the product of three consecutive is written as (n-1)*n*(n+1). Ex: 1*2*3 .. here n = 2.  Now you may solve by substituting.
+1
Best !!
0
But for n=4, total number of multiplications are coming as 6, but while doing (3*4*5)/6 = 10. So both are not satisfying. Can you please suggest why it is failing for n=4. Whereas for n=3 it was satisfying.
0
Nandini gupta  if we take n=4 then when i =1 then j=1 to 4 and for each value of j  ....k repeat accordingly.similarly for i=2 nd so on....
0
How are we getting 4 multiplications after taking n = 3? Someone please elaborate, because I am getting 9 multiplications and I don't know where I am going wrong.
0
OK I got it. we have to take n=3, then use (2*3*4)/6 for checking option D. I was doing a mistake in unrolling the for loops.
 i j Inner Loop Iternations 1 1 n-1 1 2 n-2 1 .. .. 1 .. .. 1 n 0
 i j Inner Loop Iterations 2 2 n-2 2 3 n-3 2 .. .. 2 .. .. 2 n 0
 i j Inner Loop Iterations n-1 n-1 1 n-1 n 0
 i j Inner Loop Iternations n n 0

Total Number of Inner Loop iterations = (0) + (0+1) + (0+1+2) + (0+1+2+3) +............+ (0+1+2+3+....n-1)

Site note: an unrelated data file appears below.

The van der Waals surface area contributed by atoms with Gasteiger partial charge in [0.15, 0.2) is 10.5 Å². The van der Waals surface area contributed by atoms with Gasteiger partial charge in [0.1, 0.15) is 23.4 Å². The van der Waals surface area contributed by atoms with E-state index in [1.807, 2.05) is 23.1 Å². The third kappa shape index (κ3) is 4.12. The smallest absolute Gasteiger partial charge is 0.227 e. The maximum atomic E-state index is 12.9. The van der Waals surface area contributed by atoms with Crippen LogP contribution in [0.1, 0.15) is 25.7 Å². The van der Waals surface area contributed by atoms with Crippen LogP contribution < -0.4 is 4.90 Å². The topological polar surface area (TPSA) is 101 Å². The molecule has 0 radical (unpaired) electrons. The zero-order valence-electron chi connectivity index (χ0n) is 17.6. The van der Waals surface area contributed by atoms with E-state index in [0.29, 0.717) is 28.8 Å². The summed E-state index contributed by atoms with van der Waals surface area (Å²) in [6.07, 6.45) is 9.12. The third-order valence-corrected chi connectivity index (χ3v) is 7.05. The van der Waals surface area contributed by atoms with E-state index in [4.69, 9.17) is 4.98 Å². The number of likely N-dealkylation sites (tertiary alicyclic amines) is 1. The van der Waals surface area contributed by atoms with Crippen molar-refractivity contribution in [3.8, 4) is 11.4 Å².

= ∑i=0 to n-1   (0+1+2+.....i)

= ∑i=0 to n-1   (i*(i+1))/2

= ∑i=0 to n-1   (i+ i)/2

= [ (n-1)(n)(2n-1)/6 + (n-1)n/2 ] / 2

= (n-1)n(n+1)/6

Hence C option is the correct answer.

by (185 points)
+1 vote

The statement “D = D * 3” is executed n*(n+1)*(n-1)/6 times. Let us see how.

For i = 1, the multiplication statement is executed (n-1) + (n-2) + .. 2 + 1 times.
For i = 2, the statement is executed (n-2) + (n-3) + .. 2 + 1 times
………………………..
……………………….
For i = n-1, the statement is executed once.
For i = n, the statement is not executed at all

So overall the statement is executed following times
[(n-1) + (n-2) + .. 2 + 1] + [(n-2) + (n-3) + .. 2 + 1] + … + 1 + 0

The above series can be written as
S = [n*(n-1)/2 + (n-1)*(n-2)/2 + ….. + 1]

The sum of above series can be obtained by trick of subtraction the series from standard Series S1 = n2 + (n-1)2 + .. 12. The sum of this standard series is n*(n+1)*(2n+1)/6

S1 – 2S = n + (n-1) + … 1 = n*(n+1)/2
2S = n*(n+1)*(2n+1)/6 – n*(n+1)/2
S = n*(n+1)*(n-1)/6

by Loyal (9.7k points)
+1 vote   Option C

When difference of the terms of the series form an A.P., then how to write any random term for that series ?

Note : There are n-1 terms in the series, I took n terms for easier calculation. It won't affect the answer at all.

by (323 points)
+1 vote here i have taken n = 3, unrolled the for loops and then checked the options. Answer is  OPTION D

by (57 points)